However, I’ve seen numerous success stories with clients who have overcome this dilemma, and I want to share some strategies about how you can do that, too.
Here are some things that help entry-level job seekers stand out when they don’t have a ton of experience:
With limited experience your network, existing relationships, and eagerness to pursue new connections will go a long way. It will be easy to disqualify you if your resume does not have deep experience.
If you can build new relationships, demonstrate your enthusiasm, exhibit your energy and enthusiasm, you can make inroads on the “lack of experience” issue.
Focus on Skills
In the debate about experience I like to point out that only a few years ago, the iPhone didn’t even exist. No one could have hired app developers with deep experience, because there weren’t any.
Experience may matter, and adaptability matters as well. Find a way to take the experience you DO have, and translate it into the skills that employer is looking for. See my video on Why Should They Hire You which walks you through translating your prior experience into value statements.
Your conversation may go like this:
Employer: “Oh, I see you don’t have any experience in the jewelry industry.”
You: “Well, would it be important to have someone in this job who can manage a social media campaign, grow followers and execute messaging that is consistent with the brand?”
Employer: “Well… yes.”
You: “Those are the skills I have that you need in this job. And I’ll bring them from day 1 to grow followership and attract clients.”
Most new grads have more experience and skills than they give themselves credit for, and then struggle with turning it into value statements for employers.
Investigate the Employer
When you’re competing with little experience, one advantage you can have is to gather as much information as possible.
If you have an information edge, and really investigate a potential employer, you can ask more powerful questions and have a different conversation than someone who didn’t do their homework.
Investigate the employer, the competition, the customers, and even former employees to get immersed in their position, issues and opportunities. Then develop killer questions that will make you stand out.
Ask Better Questions Than Anyone Else
Take your investigative information and develop a great list of questions that will set you apart from other candidates. Even as an entry-level candidate, show your interest in the organization by bringing your best game in every network conversation, informational interview or networking conversation you have.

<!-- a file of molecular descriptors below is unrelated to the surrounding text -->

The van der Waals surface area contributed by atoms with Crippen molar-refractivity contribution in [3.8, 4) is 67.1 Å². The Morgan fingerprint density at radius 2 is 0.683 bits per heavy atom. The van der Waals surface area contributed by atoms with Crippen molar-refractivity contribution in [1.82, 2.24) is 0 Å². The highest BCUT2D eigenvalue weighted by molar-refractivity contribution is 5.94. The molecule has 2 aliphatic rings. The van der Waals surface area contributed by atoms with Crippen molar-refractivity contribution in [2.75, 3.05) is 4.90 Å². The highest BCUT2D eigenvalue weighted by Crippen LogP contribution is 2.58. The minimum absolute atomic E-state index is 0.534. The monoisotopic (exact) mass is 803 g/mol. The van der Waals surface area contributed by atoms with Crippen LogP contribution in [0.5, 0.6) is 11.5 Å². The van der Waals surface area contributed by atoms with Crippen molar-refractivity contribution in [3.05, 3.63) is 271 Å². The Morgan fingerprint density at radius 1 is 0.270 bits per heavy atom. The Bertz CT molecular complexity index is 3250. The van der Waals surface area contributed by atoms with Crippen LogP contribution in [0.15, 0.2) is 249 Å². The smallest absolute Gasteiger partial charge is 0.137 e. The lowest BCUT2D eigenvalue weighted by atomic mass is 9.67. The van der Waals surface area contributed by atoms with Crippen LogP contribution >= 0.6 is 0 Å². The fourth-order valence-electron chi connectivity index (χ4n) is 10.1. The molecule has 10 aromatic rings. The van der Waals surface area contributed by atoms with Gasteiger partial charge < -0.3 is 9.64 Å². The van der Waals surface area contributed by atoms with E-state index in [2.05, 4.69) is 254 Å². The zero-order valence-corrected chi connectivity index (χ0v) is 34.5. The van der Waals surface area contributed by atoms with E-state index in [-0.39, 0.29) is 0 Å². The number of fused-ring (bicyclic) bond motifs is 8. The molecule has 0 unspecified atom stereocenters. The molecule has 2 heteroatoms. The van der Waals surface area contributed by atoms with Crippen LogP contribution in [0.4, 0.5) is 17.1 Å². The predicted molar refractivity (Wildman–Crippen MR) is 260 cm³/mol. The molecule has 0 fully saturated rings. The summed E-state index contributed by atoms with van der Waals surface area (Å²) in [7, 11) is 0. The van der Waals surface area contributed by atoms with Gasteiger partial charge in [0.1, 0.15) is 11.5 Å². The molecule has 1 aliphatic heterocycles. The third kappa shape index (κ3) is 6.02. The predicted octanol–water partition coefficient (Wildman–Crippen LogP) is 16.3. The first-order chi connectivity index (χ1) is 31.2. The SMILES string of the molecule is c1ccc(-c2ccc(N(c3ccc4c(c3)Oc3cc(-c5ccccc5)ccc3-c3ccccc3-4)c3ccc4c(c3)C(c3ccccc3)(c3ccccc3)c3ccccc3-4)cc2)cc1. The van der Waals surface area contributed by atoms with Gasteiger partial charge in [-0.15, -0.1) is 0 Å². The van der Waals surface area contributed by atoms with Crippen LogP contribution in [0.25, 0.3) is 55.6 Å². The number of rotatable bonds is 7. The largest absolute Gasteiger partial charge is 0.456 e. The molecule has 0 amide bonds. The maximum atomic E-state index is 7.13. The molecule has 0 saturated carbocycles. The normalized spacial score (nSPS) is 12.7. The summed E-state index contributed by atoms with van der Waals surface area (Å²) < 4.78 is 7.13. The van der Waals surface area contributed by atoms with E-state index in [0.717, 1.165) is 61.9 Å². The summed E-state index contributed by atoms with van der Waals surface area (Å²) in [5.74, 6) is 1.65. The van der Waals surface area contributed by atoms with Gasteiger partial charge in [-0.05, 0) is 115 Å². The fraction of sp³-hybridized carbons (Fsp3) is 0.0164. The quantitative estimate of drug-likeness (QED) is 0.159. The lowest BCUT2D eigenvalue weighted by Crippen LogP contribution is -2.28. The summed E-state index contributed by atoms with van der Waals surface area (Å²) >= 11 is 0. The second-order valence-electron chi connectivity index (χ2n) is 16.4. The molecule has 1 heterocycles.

Differentiate Yourself With Work Product
Find a way to take what experience you do have and produce a work sample with it.
- If you coordinated a sorority event, perhaps outline your role, the objective, your action plan and the results you got.
- If you started your own business perhaps summarize your plan, progress and results in a quick slide deck, white paper or video.
- If you had an internship, bring work product that summarizes the projects you worked on, your role and your contributions to the team.
Even though your experience may not be identical to what the employer is looking for, work product can go a long way in demonstrating how you think, present yourself, and approach problem-solving and results.
Offer a Start-Up Plan
When I was a hiring manager, I always wanted to hire someone who really wanted that job.
I didn’t want to hire someone who “wanted to get his or her foot in the door.” In fact that often got them eliminated right off the bat.
One way you can show your enthusiasm for that job and overcome the experience gap, is to present a startup plan if you get the job. I once presented a 30-60-90 day plan for a job I really wanted (I was hired). I knew the industry but I didn’t have the experience they wanted in the job. By presenting a plan, I was able to demonstrate my critical thinking skills, ability to see the field and then shift the conversation to talk about what I would do in the job.
You can do the same. Create a simple 90-day plan, identify the important tasks and objectives you would target and present that as part of your interview process.
Stamp Your Feet and Whine
I share this with you as a funny story that could have gone either way.
A recent grad knew exactly what she was looking for in a job, and was getting a number of interviews. She was frequently on the short list, but then told, “We went with someone with more experience.”
At a point of frustration, after many rejections for someone with more experience, she said to the employer, “How am I supposed to get experience if no one will hire me because I don’t have experience?” She was exasperated.
Funny thing is, they called her back, said they agreed with her, and offered her a job! She’s been there ever since. I’m not advocating this as a strategy, but sometimes, funny things happen in the job search!
For this post, YouTern thanks our friend, Lea McLeod!
About the Author: Lea McLeod is author of the Resume Coloring Book. Check it out if you are struggling with writing your resume in today’s job market. She’s also founder of the Job Success Lab so that you can GO PRO in any job! Follow her on Twitter and her blog: DegreesofTransition.com.